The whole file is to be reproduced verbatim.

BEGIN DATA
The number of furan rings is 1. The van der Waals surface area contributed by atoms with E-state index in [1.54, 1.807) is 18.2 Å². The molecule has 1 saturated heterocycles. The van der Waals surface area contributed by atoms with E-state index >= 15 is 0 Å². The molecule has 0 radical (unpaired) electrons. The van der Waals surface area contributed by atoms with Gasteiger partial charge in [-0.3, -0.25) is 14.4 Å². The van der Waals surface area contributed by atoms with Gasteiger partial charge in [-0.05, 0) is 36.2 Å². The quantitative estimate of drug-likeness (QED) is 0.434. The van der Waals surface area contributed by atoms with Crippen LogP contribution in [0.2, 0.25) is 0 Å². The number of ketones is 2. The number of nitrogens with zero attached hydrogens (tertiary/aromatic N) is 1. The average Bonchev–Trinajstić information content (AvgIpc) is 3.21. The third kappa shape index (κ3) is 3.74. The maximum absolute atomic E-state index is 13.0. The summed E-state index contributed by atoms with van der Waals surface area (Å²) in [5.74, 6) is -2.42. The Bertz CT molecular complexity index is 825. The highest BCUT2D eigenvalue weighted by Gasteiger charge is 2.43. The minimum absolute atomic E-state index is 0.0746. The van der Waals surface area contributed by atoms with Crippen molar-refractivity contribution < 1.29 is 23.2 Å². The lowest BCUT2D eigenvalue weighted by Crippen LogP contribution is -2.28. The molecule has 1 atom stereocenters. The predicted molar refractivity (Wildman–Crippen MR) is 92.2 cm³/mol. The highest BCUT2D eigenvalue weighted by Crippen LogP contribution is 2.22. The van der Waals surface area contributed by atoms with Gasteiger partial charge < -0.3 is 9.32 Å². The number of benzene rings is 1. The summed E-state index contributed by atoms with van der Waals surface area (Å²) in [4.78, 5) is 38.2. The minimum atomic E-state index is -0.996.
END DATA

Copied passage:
The number of furan rings is 1. The van der Waals surface area contributed by atoms with E-state index in [1.54, 1.807) is 18.2 Å². The molecule has 1 saturated heterocycles. The van der Waals surface area contributed by atoms with E-state index >= 15 is 0 Å². The molecule has 0 radical (unpaired) electrons. The van der Waals surface area contributed by atoms with Gasteiger partial charge in [-0.3, -0.25) is 14.4 Å². The van der Waals surface area contributed by atoms with Gasteiger partial charge in [-0.05, 0) is 36.2 Å². The quantitative estimate of drug-likeness (QED) is 0.434. The van der Waals surface area contributed by atoms with Crippen LogP contribution in [0.2, 0.25) is 0 Å². The number of ketones is 2. The number of nitrogens with zero attached hydrogens (tertiary/aromatic N) is 1. The average Bonchev–Trinajstić information content (AvgIpc) is 3.21. The third kappa shape index (κ3) is 3.74. The maximum absolute atomic E-state index is 13.0. The summed E-state index contributed by atoms with van der Waals surface area (Å²) in [5.74, 6) is -2.42. The Bertz CT molecular complexity index is 825. The highest BCUT2D eigenvalue weighted by Gasteiger charge is 2.43. The minimum absolute atomic E-state index is 0.0746. The van der Waals surface area contributed by atoms with Crippen molar-refractivity contribution < 1.29 is 23.2 Å². The lowest BCUT2D eigenvalue weighted by Crippen LogP contribution is -2.28. The molecule has 1 atom stereocenters. The predicted molar refractivity (Wildman–Crippen MR) is 92.2 cm³/mol. The highest BCUT2D eigenvalue weighted by Crippen LogP contribution is 2.22. The van der Waals surface area contributed by atoms with Gasteiger partial charge < -0.3 is 9.32 Å². The number of benzene rings is 1. The summed E-state index contributed by atoms with van der Waals surface area (Å²) in [4.78, 5) is 38.2. The minimum atomic E-state index is -0.996.